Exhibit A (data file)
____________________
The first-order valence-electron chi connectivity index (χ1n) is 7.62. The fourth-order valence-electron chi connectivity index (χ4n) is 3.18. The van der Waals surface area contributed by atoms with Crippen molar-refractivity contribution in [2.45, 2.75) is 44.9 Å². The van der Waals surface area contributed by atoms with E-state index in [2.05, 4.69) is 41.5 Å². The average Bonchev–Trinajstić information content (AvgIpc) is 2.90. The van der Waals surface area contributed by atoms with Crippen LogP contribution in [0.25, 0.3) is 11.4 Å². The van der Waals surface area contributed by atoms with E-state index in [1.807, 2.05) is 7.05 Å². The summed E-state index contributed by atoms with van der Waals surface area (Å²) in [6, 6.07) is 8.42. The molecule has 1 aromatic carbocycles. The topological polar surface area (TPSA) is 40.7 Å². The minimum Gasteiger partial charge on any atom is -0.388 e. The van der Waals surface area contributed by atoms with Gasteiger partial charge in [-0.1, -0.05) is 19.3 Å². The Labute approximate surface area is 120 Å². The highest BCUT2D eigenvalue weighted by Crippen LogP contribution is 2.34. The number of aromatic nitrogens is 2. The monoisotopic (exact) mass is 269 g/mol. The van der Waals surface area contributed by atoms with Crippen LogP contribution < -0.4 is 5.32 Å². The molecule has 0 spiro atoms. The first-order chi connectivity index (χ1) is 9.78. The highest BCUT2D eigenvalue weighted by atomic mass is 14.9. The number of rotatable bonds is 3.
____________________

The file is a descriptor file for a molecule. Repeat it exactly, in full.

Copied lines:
The first-order valence-electron chi connectivity index (χ1n) is 7.62. The fourth-order valence-electron chi connectivity index (χ4n) is 3.18. The van der Waals surface area contributed by atoms with Crippen molar-refractivity contribution in [2.45, 2.75) is 44.9 Å². The van der Waals surface area contributed by atoms with E-state index in [2.05, 4.69) is 41.5 Å². The average Bonchev–Trinajstić information content (AvgIpc) is 2.90. The van der Waals surface area contributed by atoms with Crippen LogP contribution in [0.25, 0.3) is 11.4 Å². The van der Waals surface area contributed by atoms with E-state index in [1.807, 2.05) is 7.05 Å². The summed E-state index contributed by atoms with van der Waals surface area (Å²) in [6, 6.07) is 8.42. The molecule has 1 aromatic carbocycles. The topological polar surface area (TPSA) is 40.7 Å². The minimum Gasteiger partial charge on any atom is -0.388 e. The van der Waals surface area contributed by atoms with Gasteiger partial charge in [-0.1, -0.05) is 19.3 Å². The Labute approximate surface area is 120 Å². The highest BCUT2D eigenvalue weighted by Crippen LogP contribution is 2.34. The number of aromatic nitrogens is 2. The monoisotopic (exact) mass is 269 g/mol. The van der Waals surface area contributed by atoms with Crippen LogP contribution < -0.4 is 5.32 Å². The molecule has 0 spiro atoms. The first-order chi connectivity index (χ1) is 9.78. The highest BCUT2D eigenvalue weighted by atomic mass is 14.9. The number of rotatable bonds is 3.